Monday, March 25, 2013

Horse Hair Worm

Horse hair worm-
Years ago a child brought me a worm like this, strained in her toy net from the swimming hole.  She asked what it was and the all-knowing adult in me answered "Its a worm."  No, that didn't impress her either.  After Thursday's Stream Team training, I can answer her better although she might not believe the answer or at the least would say "Yeeew!"

Horse hair worms  (Nematomorpha) are aquatic parasitoids with a complicated life cycle.  A parasite generally requires the resources of the host but doesn't routinely reduce its chances or reproducing.  A parasitoid on the other hand is like an ungrateful parasite in that it either kills or sterilizes its host.

Horse hair females are
These tiny threadlike worms reach 20-32 inches in length.  They lack an intestinal tract and absorb nutrients directly through their skin.  When a male and female find each other they form a complex tight knot, leading to another name, the Gordian Worms.  Occasionally, clusters of up to 100 will form a complex ball in puddles or watering troughs, leading to the legend that these are the long hairs of horses come to life.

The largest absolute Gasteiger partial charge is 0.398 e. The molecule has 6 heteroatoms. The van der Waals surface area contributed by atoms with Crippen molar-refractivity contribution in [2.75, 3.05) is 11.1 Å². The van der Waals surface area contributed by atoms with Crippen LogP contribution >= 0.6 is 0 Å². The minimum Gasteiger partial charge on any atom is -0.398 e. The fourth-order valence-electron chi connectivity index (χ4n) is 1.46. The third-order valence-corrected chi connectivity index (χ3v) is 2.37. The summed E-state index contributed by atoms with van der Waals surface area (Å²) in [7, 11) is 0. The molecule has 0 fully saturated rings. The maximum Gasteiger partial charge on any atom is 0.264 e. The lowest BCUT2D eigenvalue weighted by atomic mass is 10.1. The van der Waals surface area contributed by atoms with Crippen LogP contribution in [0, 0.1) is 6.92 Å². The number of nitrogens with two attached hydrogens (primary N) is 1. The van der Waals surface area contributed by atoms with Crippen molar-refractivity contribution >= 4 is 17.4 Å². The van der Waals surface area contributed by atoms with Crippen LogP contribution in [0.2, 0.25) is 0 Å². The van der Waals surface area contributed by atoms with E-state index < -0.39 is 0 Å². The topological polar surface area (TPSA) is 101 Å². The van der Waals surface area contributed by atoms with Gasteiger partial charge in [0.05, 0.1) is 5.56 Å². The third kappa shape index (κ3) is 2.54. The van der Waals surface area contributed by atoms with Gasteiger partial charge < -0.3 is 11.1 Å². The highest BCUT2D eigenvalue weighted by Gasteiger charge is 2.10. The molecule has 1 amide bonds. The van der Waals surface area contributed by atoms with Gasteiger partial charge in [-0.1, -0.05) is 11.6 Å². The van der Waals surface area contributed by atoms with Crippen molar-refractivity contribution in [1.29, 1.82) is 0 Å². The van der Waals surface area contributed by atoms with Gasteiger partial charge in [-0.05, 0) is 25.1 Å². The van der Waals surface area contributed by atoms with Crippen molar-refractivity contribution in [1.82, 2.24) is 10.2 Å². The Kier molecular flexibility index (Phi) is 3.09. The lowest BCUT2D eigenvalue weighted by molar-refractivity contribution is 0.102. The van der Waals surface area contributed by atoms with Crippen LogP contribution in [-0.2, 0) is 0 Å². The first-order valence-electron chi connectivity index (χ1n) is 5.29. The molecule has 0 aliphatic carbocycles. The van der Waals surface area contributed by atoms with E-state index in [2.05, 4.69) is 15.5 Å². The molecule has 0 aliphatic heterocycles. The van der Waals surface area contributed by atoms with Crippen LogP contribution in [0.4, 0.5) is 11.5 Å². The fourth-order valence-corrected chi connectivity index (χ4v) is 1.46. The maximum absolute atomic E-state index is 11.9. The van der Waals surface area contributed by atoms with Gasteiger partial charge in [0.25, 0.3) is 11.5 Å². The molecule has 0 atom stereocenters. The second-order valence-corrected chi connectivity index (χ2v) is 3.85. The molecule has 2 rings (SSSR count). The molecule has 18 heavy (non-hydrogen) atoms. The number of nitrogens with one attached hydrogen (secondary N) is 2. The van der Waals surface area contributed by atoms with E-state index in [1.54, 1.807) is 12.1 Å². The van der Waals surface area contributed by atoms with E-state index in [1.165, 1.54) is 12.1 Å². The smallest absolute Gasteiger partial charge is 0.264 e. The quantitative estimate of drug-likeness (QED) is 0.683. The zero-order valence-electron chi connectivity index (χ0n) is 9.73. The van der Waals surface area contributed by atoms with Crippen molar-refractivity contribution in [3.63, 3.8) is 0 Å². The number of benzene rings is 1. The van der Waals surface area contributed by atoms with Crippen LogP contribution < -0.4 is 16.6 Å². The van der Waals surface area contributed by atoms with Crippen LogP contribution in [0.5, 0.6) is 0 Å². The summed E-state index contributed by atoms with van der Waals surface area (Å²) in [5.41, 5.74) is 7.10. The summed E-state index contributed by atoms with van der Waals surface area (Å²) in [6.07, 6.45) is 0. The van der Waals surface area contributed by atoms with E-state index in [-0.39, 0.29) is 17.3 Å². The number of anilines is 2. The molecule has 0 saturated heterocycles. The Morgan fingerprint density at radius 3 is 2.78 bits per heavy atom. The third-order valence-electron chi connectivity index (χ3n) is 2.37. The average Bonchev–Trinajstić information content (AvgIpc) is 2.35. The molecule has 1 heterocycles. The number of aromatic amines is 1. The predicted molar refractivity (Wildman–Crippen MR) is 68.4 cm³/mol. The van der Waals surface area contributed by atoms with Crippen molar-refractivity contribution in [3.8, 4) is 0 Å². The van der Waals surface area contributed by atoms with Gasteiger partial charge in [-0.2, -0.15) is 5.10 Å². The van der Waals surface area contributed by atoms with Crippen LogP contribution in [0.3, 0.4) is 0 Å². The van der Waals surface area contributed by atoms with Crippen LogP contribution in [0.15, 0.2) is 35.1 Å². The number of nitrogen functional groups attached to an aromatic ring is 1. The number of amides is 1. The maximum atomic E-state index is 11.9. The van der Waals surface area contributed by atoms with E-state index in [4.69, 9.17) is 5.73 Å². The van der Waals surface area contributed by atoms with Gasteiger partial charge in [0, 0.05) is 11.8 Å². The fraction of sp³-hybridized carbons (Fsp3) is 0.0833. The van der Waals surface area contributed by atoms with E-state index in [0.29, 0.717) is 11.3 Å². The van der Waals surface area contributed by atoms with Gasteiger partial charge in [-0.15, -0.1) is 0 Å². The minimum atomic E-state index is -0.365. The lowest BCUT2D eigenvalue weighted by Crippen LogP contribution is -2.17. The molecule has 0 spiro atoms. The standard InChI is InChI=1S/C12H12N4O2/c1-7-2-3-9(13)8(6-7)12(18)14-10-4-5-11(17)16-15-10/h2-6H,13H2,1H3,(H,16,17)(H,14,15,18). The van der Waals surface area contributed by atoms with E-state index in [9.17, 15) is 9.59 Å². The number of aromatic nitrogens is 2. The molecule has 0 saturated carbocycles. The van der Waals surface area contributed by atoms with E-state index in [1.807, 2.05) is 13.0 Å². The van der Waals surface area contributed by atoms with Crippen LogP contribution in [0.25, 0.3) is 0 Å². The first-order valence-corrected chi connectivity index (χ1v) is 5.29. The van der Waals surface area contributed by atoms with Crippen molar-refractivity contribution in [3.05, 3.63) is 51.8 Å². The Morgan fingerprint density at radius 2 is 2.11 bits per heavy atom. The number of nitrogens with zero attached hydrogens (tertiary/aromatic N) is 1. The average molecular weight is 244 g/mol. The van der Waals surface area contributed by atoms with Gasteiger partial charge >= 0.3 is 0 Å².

The worm lays thousands of tiny eggs which develop into 0.01 inch long larvae.  Some of these larvae collect on vegetation that is then exposed when water levels go down.  Some species will be eaten by grasshoppers or katydids, developing in their hosts until they are ready to spring forth.

Grasshopper worm- CSU Extension
It gets really weird at this stage as they seem to take over their host's brain not unlike the Cordyceps fungus affects an ant.  The insect is unnaturally drawn to water, be it puddle. pond or even moist earth where the adult worm crawls out leaving its disabled host to die on its own.  This process is shown in this Youtube video.

Addendum April 7, 2013.  Video taken of a horsehair worm on the Master Naturalist field trip is on line at this link.    Gordius robustus
For closeup pictures of worms and their claspers, see